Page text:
South Sudan leader to visit China amid violence
BEIJING (AFP) - The President of South Sudan -- whose country has been locked in fierce border clashes with Sudan -- will visit China later this month, the host country has announced..
His trip comes at a time of turmoil in the newly-formed African state, whose troops last week seized a contested oil field, prompting Sudan to launch air strikes across the border -- raising fears of a return to outright war.
Salva Kiir will visit China from April 23 to 28 and hold talks with Chinese President Hu Jintao, foreign ministry spokesman Liu Weimin told reporters.
"During President Kiir's visit, the two sides will discuss how to deepen bilateral political mutual trust and expand practical cooperation across the board," Liu told reporters.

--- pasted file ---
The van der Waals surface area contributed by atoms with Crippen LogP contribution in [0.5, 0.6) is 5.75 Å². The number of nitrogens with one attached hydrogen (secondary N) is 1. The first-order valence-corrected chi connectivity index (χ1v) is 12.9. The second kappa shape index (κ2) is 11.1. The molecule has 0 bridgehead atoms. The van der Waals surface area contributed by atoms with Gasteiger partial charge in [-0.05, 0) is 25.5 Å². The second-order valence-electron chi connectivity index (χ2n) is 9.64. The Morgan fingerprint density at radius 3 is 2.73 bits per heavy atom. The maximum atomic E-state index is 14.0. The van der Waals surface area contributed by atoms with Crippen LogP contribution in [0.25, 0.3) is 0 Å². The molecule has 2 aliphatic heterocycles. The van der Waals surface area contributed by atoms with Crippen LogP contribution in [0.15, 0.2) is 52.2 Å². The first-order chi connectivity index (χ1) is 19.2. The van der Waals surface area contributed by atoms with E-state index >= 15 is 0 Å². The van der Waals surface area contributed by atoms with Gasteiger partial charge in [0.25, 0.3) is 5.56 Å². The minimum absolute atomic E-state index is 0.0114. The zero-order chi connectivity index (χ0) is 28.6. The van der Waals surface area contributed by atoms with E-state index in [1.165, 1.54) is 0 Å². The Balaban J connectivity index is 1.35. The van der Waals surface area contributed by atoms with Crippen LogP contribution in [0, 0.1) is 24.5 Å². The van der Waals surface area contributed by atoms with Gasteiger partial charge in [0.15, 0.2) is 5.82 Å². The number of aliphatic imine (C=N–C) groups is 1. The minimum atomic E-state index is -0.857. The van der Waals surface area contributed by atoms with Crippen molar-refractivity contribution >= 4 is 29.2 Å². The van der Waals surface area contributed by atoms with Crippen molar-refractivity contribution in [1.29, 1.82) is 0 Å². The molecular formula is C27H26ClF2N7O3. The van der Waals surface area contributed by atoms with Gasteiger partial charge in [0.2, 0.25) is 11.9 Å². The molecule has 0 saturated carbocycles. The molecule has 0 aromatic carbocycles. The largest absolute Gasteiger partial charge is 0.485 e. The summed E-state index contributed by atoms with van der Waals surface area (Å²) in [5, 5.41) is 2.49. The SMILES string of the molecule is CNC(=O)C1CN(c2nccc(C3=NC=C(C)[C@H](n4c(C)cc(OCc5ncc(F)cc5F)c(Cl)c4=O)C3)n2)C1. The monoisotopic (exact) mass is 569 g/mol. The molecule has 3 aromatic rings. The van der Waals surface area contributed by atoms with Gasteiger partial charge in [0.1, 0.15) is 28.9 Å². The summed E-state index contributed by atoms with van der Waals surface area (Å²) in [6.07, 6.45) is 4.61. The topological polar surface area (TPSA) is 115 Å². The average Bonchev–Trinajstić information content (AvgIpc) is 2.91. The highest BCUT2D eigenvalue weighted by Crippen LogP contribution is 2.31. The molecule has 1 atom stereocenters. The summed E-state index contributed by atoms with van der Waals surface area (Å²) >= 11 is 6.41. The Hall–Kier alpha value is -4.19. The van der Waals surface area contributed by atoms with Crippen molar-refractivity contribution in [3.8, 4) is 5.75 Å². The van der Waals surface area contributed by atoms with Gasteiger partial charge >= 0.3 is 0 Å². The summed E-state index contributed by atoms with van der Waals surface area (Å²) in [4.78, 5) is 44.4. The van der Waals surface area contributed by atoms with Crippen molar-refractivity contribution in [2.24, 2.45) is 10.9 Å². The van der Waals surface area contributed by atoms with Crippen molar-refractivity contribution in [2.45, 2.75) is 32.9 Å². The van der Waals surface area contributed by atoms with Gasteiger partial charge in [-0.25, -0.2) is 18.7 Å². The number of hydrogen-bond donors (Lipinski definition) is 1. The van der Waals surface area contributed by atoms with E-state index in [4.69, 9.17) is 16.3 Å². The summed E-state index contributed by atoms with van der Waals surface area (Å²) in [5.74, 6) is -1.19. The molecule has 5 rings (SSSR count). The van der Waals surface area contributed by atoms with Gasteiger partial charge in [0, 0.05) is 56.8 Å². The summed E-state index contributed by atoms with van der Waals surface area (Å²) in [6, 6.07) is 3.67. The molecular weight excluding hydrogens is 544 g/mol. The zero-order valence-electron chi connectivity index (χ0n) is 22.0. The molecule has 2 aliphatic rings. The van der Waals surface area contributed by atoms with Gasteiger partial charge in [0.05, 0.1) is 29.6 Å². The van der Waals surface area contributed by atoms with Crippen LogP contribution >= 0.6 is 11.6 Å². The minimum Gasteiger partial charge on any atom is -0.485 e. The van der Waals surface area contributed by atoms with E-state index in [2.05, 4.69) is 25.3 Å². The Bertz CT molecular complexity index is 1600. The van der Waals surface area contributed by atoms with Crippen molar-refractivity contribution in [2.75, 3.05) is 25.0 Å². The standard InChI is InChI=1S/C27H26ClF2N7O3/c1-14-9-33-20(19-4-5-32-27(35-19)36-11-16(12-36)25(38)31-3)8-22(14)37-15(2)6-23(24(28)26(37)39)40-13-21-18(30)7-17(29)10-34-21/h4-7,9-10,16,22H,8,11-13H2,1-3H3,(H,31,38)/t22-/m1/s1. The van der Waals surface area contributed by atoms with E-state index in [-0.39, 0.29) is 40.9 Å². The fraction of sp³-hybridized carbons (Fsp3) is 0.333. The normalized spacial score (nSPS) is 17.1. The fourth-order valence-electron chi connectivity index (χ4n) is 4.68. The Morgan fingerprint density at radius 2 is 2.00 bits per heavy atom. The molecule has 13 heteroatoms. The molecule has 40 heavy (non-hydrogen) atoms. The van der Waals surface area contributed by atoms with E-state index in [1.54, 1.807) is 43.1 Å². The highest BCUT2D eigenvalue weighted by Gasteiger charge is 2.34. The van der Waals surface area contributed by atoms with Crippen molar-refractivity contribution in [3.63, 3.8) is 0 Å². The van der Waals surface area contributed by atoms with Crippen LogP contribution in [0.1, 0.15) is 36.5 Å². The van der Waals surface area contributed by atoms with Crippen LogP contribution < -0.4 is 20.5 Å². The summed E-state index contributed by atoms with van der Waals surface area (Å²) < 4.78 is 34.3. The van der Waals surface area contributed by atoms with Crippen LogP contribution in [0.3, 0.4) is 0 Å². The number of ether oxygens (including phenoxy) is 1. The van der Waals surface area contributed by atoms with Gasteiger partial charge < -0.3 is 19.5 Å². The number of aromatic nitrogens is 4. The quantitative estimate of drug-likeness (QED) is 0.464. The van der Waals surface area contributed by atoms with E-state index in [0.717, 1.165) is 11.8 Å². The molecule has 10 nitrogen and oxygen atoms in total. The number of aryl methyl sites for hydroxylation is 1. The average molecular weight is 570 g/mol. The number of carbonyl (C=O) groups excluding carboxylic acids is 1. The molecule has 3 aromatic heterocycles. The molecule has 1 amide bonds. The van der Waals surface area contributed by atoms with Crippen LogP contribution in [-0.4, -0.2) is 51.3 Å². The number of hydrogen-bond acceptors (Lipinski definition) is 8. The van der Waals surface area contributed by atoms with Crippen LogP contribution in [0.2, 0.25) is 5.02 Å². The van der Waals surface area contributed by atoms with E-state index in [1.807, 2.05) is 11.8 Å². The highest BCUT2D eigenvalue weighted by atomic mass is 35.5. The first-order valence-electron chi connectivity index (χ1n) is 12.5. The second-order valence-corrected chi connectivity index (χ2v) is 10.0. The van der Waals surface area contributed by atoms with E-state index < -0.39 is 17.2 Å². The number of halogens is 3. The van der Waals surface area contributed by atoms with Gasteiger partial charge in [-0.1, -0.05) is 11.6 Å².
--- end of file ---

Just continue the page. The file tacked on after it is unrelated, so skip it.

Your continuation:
"They will also exchange views on international and regional issues of common interest."
Beijing, which is an ally of the Sudanese government but sources five percent of its oil from South Sudan, last week called on both sides to enact a ceasefire and return to the diplomacy table.
Fighting between the former civil war foes broke out in March, but escalated last week, in the worst hostilities since South Sudan's independence from Sudan last July.
China, which has a vested interest in oil from both nations, is facing a diplomatic conundrum over which country to support as tensions escalate.
So far, Chinese authorities have chosen to play a delicate balancing act by dividing support equally between Sudan and South Sudan while calling for a peaceful resolution to the dispute.
In the latest hostilities, Sudanese warplanes bombed a UN peacekeepers' camp, damaging the base but causing no casualties, officials in South Sudan said Monday.
Bombing raids on Sunday also killed nine civilians elsewhere in South Sudan's Unity border state, the area's information minister Gideon Gatpan said.